You seem to have very specific viewpoints on who should win so why don't you do what other papers do: The Foothills Paper's Best of Awards.  You can just choose them yourself! I think that is a super idea! No reason why there should be only one contest, most communities have several.

Regards our ad & my writing, well we had advertised for a few months but as you recall my doing so was based on your continued effort to work with the community and not be constantly attacking them in the paper which is such a waste of time and energy.  You did not maintain that for long at all. On top of that the ad was such poor quality, we even complained, but the trashed ad remained. Finally after a repeated complaint the bill was canceled.  It seemed that you were purposely trashing my ad and that made it clear you were still mad and, as above, you concurrently continued attacking other members of the community in the paper anyway so despite your claim, you have not lived up to the bargain and continued attacking STNC and the Chamber.

Thank you for this email which proves the point that you are attempting black mail.  As long as I advertise in your paper and write for you there will be peace but if I don't you'll continue attacking me in the paper. At this point there are very few in the community who are not fully aware that when I advertise you are nice but when I don't you attack me in any way possible, even making things up as you go.

That and your earlier threats have all been duly noted and forwarded to the appropriate authorities.

Here are the awardees of 2010 and whom I knew and how (and none of this has anything to do with my religion though you'll spin some nonsense anyway):
JOSELITOS WEST   - I do not know them.
 IMAGE WEST   - I do not know them.
 IN & OUT BURGERS Tujunga  - I do not know them.
 DOMINO'S PIZZA-Tujunga   - I do not know them.
 DO IT CENTER   - I have met the manager from the No2HD days.
 KATHY'S KREATIONS  - I know of Kathy, from various means, Xmas Trees, Chamber, but do not know her personally.
 DESCANSO SPA  - I do not know them.
 TUJUNGA CANYON SHOPPING CENTER  - Don't even know their names.
 STARBUCK'S SUNLAND  - I do not know them.
 RICHARD STEWART  -  I know Richard from his involvement in the STNC and previously met him once about 20 years ago.
 TUJUNGA  - I do not know them.
 OLD TOWNE CAFÉ - I know Chris from buying food at his store.
 STEEL PIT - I do not know them.
 UPS - I do not know them.
 VONS  - I do not know them.
 VOICE OF THE VILLAGE - I know the editor from placing ads and writing for them.  Never knew him before. I know Sonia from the Chamber. I don't know any of the journalism class people.
 FASHION GAL - I don't know them.

I am not the Secretary. All documentation was left with her.  I believe they were scanned or mirofiched but I do not know. You'll have to check with the Secretary.

Joe Barrett has nothing to do with anything I do. Other than STNC business at meetings, or a few contentious emails, we do not speak.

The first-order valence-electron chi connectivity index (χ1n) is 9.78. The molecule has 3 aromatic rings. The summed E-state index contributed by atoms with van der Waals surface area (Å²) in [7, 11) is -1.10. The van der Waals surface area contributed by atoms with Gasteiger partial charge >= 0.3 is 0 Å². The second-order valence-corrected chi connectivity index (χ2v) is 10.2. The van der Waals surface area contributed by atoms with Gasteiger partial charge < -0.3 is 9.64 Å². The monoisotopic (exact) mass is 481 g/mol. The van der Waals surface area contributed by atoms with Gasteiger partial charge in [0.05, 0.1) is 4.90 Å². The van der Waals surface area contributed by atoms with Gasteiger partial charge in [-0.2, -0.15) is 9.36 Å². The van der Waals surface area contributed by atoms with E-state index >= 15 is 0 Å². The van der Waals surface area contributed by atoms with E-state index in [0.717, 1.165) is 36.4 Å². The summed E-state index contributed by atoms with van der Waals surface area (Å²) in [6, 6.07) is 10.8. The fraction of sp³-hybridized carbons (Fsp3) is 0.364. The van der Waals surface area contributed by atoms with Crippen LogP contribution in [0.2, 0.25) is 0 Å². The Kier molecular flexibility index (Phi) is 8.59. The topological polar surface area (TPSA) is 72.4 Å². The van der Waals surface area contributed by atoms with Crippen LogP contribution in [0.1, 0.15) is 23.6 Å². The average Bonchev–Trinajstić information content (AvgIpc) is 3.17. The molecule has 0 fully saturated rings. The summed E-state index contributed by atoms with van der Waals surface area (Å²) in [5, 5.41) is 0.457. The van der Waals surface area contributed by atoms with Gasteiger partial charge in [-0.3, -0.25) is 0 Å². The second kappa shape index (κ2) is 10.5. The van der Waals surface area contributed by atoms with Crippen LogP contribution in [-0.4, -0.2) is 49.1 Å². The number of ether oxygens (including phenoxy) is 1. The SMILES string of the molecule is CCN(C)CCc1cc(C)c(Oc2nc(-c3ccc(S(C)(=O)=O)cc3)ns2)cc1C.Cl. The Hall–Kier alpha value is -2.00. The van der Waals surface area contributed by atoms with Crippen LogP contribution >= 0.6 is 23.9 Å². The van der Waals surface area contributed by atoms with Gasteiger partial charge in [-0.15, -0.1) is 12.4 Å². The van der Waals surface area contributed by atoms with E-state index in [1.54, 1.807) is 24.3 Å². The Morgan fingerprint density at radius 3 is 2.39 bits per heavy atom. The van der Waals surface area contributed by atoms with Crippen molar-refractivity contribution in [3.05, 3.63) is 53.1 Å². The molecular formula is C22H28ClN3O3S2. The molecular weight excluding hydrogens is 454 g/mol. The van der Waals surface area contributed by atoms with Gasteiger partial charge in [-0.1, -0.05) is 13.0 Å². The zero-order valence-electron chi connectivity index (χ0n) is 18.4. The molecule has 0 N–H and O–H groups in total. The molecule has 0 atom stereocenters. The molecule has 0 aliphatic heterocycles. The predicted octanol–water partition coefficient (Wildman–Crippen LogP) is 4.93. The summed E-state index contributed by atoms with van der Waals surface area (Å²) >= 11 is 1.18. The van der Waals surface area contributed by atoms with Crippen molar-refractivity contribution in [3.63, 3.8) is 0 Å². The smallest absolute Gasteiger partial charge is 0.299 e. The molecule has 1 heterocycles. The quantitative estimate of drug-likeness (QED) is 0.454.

I have no idea what HIPPA means.  Seems to me the only lying going on here is coming from you and your paper.  Even your latest issue has accused people who didn't even live here of chasing off a business! 1800Autopsy was before Cindy Cleghorn, Abby didn't live here either and there was certainly no STA.

Best, Tomi

On Aug 19, 2011, at 10:39 AM,
TO: Tomi Lyn Bowling

> Based on the failures of the past three years, have you come up with a more viable method of voting that doesn't involve Cindy and Mark calling the shots?
> Just in passing, I took umbrage at your saying that "You didn't know most of the awardees." when in fact that a goodly number of them are Scientologists also.   I lived up to my part of the bargain (I dropped the charges) you didn't do what you said you'd do (advertise and write for us).  You gave in to joe b. and let the community down.
> And you might tell Tony, no I'm not stalking you, I just want justice for the 340 people that voted for The Foothills Paper.  And now that I think about it, when are the ballots going to be made public, or are you going to continue the HIPPA lie, or the one about them being microfiched?
> Doc
> Editor
> The Foothills Paper-The Paper with an attitude!

Tuesday, August 23, 2011

SB 1818 vs. The FBCSP

The Ad Hoc Land Use Committee Sub-Committee to oppose the SB 1818 Samoa Affordable Housing Project met for the first time tonight. Do not for a minute think you as a stakeholder cannot attend or participate and give your input. If this is a project that concerns you (and it should) then be bold: get involved and show your support for these dedicated volunteers vs. the Goliath housing project.

Despite some contentious beginnings the group managed to get through an entire list of nine Discussion Points. Bill Skiles has been elected as Committee Chair. Volunteer committee members Dean Sherer, Elaine Brown, Cindy Cleghorn and Stakeholder Kathleen Travers were assigned research projects of considerable magnitude while shared information from several knowledgeable members benefited the committee as a whole. Proceedings will be reported here in greater detail as the members begin to act upon them (the opposition is likely to prepare a defense by previewing this report so detailed information will be described when the committee has implemented it.)

The SB 1818 Samoa Project intends to build a massive 4 story complex of “affordable housing” on Samoa Street in Tujunga just 200 yards from historic Bolton Hall, a stone building that is priceless to the community and requires protection from the impact of increased traffic, parking, and land use that the proposed project would bring to the neighborhood. Of major concern to the committee is the impact of the Samoa Project on this historic resource.